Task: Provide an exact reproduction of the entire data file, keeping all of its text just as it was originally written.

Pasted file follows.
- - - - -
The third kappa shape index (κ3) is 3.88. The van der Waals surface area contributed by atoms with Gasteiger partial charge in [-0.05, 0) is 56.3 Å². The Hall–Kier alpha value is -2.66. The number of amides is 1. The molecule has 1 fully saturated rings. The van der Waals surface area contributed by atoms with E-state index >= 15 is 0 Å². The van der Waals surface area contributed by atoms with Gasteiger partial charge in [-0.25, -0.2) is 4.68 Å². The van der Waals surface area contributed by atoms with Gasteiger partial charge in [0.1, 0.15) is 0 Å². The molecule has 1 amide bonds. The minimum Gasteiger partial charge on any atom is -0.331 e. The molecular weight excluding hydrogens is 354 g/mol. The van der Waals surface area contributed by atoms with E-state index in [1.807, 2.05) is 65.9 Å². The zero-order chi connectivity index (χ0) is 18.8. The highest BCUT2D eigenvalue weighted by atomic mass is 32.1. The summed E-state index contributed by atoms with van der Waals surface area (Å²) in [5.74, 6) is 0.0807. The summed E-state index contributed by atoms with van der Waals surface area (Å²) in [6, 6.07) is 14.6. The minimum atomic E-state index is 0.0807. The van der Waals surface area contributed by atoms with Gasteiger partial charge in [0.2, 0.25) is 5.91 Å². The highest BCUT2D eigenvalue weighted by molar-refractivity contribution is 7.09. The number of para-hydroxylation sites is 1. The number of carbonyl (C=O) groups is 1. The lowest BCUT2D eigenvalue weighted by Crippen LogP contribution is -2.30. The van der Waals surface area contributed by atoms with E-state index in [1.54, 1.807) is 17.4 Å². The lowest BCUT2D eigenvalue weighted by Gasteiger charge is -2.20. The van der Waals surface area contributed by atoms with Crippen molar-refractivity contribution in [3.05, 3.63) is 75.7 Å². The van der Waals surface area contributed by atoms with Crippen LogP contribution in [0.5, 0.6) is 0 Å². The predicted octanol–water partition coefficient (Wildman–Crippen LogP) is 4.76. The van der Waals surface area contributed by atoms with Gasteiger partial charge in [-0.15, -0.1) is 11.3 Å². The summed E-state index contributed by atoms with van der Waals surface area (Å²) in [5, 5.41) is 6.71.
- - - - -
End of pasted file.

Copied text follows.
The third kappa shape index (κ3) is 3.88. The van der Waals surface area contributed by atoms with Gasteiger partial charge in [-0.05, 0) is 56.3 Å². The Hall–Kier alpha value is -2.66. The number of amides is 1. The molecule has 1 fully saturated rings. The van der Waals surface area contributed by atoms with E-state index >= 15 is 0 Å². The van der Waals surface area contributed by atoms with Gasteiger partial charge in [-0.25, -0.2) is 4.68 Å². The van der Waals surface area contributed by atoms with Gasteiger partial charge in [0.1, 0.15) is 0 Å². The molecule has 1 amide bonds. The minimum Gasteiger partial charge on any atom is -0.331 e. The molecular weight excluding hydrogens is 354 g/mol. The van der Waals surface area contributed by atoms with E-state index in [1.807, 2.05) is 65.9 Å². The zero-order chi connectivity index (χ0) is 18.8. The highest BCUT2D eigenvalue weighted by atomic mass is 32.1. The summed E-state index contributed by atoms with van der Waals surface area (Å²) in [5.74, 6) is 0.0807. The summed E-state index contributed by atoms with van der Waals surface area (Å²) in [6, 6.07) is 14.6. The minimum atomic E-state index is 0.0807. The van der Waals surface area contributed by atoms with Gasteiger partial charge in [0.2, 0.25) is 5.91 Å². The highest BCUT2D eigenvalue weighted by molar-refractivity contribution is 7.09. The number of para-hydroxylation sites is 1. The number of carbonyl (C=O) groups is 1. The lowest BCUT2D eigenvalue weighted by Crippen LogP contribution is -2.30. The van der Waals surface area contributed by atoms with E-state index in [1.54, 1.807) is 17.4 Å². The lowest BCUT2D eigenvalue weighted by Gasteiger charge is -2.20. The van der Waals surface area contributed by atoms with Crippen molar-refractivity contribution in [3.05, 3.63) is 75.7 Å². The van der Waals surface area contributed by atoms with Crippen LogP contribution in [0.5, 0.6) is 0 Å². The predicted octanol–water partition coefficient (Wildman–Crippen LogP) is 4.76. The van der Waals surface area contributed by atoms with Gasteiger partial charge in [-0.15, -0.1) is 11.3 Å². The summed E-state index contributed by atoms with van der Waals surface area (Å²) in [5, 5.41) is 6.71.